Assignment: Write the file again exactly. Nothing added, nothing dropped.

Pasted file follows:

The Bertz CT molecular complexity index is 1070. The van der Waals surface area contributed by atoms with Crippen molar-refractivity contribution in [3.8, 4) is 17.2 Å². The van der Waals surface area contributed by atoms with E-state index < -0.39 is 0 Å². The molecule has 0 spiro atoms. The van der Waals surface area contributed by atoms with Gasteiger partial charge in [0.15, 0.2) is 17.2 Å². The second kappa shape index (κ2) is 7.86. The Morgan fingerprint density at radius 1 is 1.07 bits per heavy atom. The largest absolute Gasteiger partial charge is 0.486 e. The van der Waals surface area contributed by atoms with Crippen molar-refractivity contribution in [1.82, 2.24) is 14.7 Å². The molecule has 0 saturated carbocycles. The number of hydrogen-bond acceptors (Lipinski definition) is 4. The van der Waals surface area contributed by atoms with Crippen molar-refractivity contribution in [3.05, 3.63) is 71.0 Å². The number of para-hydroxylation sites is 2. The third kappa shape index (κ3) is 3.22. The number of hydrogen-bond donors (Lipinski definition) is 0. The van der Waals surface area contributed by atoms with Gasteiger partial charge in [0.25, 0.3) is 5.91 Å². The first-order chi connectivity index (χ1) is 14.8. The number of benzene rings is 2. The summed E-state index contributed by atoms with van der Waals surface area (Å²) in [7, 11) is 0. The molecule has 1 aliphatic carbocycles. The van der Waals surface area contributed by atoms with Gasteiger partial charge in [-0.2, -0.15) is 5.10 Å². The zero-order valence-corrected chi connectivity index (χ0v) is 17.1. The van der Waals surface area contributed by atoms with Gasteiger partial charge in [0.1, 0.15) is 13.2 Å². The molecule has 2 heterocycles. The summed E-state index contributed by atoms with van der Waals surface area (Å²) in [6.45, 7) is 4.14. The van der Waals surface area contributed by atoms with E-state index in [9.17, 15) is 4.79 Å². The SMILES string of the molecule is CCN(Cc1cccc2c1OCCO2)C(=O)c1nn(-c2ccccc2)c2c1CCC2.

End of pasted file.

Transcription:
The Bertz CT molecular complexity index is 1070. The van der Waals surface area contributed by atoms with Crippen molar-refractivity contribution in [3.8, 4) is 17.2 Å². The van der Waals surface area contributed by atoms with E-state index < -0.39 is 0 Å². The molecule has 0 spiro atoms. The van der Waals surface area contributed by atoms with Gasteiger partial charge in [0.15, 0.2) is 17.2 Å². The second kappa shape index (κ2) is 7.86. The Morgan fingerprint density at radius 1 is 1.07 bits per heavy atom. The largest absolute Gasteiger partial charge is 0.486 e. The van der Waals surface area contributed by atoms with Crippen molar-refractivity contribution in [1.82, 2.24) is 14.7 Å². The molecule has 0 saturated carbocycles. The number of hydrogen-bond acceptors (Lipinski definition) is 4. The van der Waals surface area contributed by atoms with Crippen molar-refractivity contribution in [3.05, 3.63) is 71.0 Å². The number of para-hydroxylation sites is 2. The third kappa shape index (κ3) is 3.22. The number of hydrogen-bond donors (Lipinski definition) is 0. The van der Waals surface area contributed by atoms with Gasteiger partial charge in [0.25, 0.3) is 5.91 Å². The first-order chi connectivity index (χ1) is 14.8. The number of benzene rings is 2. The summed E-state index contributed by atoms with van der Waals surface area (Å²) in [7, 11) is 0. The molecule has 1 aliphatic carbocycles. The van der Waals surface area contributed by atoms with Gasteiger partial charge in [-0.2, -0.15) is 5.10 Å². The zero-order valence-corrected chi connectivity index (χ0v) is 17.1. The van der Waals surface area contributed by atoms with Gasteiger partial charge in [0.1, 0.15) is 13.2 Å². The molecule has 2 heterocycles. The summed E-state index contributed by atoms with van der Waals surface area (Å²) in [6.45, 7) is 4.14. The van der Waals surface area contributed by atoms with E-state index in [9.17, 15) is 4.79 Å². The SMILES string of the molecule is CCN(Cc1cccc2c1OCCO2)C(=O)c1nn(-c2ccccc2)c2c1CCC2.